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Old 01-11-2012, 12:22 PM   #5
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Default Re: Phoenix Models workforce question?

I think the term work-force is not really applicable for any of the diecast manufacturers except Herpa which is a major corporation and perhaps Dragon Wings which also is more diverse. Considering the revenue stream, the "Company" would not be able to support much more than an owner, one or two CAD specialists and a mould maker who all co-share the work. Everything else is likely sub-contracted to third parties. In the case of Chinese factories, they would die-cast anything from toy parts to ball bearings to airplane models. I doubt they would be dedicated to model airplanes if that's the question.
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Old 01-11-2012, 12:40 PM   #6
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Default Re: Phoenix Models workforce question?

I know from a trusted source that Phoenix workforce is entirely composed of workers with two left feet instead of hands. The company offers work to people who have little chance of finding a job due to their deficiency. Plus they get a taxe rebate for their good deeds.
Nasty side is quality control, but why so much nitpicking.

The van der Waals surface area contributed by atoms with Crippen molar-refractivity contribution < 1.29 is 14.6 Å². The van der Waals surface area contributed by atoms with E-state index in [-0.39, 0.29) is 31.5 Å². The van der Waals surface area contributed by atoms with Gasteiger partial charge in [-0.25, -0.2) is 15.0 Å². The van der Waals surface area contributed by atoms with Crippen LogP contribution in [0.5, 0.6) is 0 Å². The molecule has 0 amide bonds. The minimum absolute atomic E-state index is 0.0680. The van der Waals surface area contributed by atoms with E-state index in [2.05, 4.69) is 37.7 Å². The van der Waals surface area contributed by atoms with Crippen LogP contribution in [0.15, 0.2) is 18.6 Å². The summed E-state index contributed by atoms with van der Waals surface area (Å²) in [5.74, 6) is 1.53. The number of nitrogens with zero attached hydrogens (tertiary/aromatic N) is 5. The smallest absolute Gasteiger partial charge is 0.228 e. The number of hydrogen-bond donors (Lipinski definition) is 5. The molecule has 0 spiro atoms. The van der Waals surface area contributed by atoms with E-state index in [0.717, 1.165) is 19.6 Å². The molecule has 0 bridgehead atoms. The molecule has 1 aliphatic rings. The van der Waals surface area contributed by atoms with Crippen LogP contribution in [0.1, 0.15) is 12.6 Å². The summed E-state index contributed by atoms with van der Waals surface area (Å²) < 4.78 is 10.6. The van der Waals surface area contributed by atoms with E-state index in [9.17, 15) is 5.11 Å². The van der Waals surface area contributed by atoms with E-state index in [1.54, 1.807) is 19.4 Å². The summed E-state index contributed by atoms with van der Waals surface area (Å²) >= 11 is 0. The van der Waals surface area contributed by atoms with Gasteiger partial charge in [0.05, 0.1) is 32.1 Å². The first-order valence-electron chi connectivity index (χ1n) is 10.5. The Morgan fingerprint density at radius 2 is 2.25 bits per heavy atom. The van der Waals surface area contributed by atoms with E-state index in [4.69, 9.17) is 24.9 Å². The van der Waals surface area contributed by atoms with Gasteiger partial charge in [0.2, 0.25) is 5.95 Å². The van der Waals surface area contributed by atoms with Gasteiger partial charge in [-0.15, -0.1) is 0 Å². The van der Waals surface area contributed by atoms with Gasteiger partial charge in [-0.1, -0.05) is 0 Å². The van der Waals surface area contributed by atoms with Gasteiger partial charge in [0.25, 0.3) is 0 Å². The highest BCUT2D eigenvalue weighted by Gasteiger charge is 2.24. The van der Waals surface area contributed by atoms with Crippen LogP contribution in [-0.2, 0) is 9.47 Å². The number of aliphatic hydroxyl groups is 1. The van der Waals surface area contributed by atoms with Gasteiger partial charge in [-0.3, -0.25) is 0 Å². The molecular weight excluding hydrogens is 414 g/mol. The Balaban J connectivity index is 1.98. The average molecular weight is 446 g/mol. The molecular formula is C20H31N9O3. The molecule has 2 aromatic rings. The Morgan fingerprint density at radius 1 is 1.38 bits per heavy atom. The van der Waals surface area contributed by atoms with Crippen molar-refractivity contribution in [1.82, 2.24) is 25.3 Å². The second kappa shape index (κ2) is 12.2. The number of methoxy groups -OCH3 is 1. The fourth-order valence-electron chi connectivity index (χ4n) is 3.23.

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Old 01-11-2012, 07:02 PM   #7
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Talking Re: Phoenix Models workforce question?

Quote:
Originally Posted by thamesradar View Post
But I don't think you need to be skilled in any way to put a model aeroplane's engine on straight. . .
No, I don't think one would, but understanding the concept of 'straight' . . . well that could be another matter. I also suspect these people are doing horribly mind-sucking repetitive jobs all day long, over and over, for little pay, etc, etc. It's easy to imagine a few of them slipping into a daze around 2:00pm or so, verging on dozing off -- about the same time many of us 'slip downstairs for a quick break and a latte'! No latte for those who build our shelf treasures!

Screwdriver sets, toddlers trikes, or diecast models . . . it's all the same to them. Another shift, and another chance to get fired.


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Last edited by Upkeep; 01-11-2012 at 07:16 PM. Reason: Add secret 'diecast factory' image.
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Old 01-11-2012, 07:55 PM   #8
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Default Re: Phoenix Models workforce question?

Actually I don't think age or physical ability (or disability) has anything to do with it and its rather much more simple. Observe the rate and speed at which PHX releases new models. Almost simultaneously as the 1:1 a/c rolls out of the assembly plant/paint hangar and enters service with the airline, PHX announces the model as a future release and next month its on the shelves. Its a race to beat the other manufacturers to get their product out first on the market. As SIA and ANA did with their 'we fly first' A380 and 787, PHX is aggressively pursuing their 'we make first' policy, hence their models (although still very good) will show signs of slap dash assembly.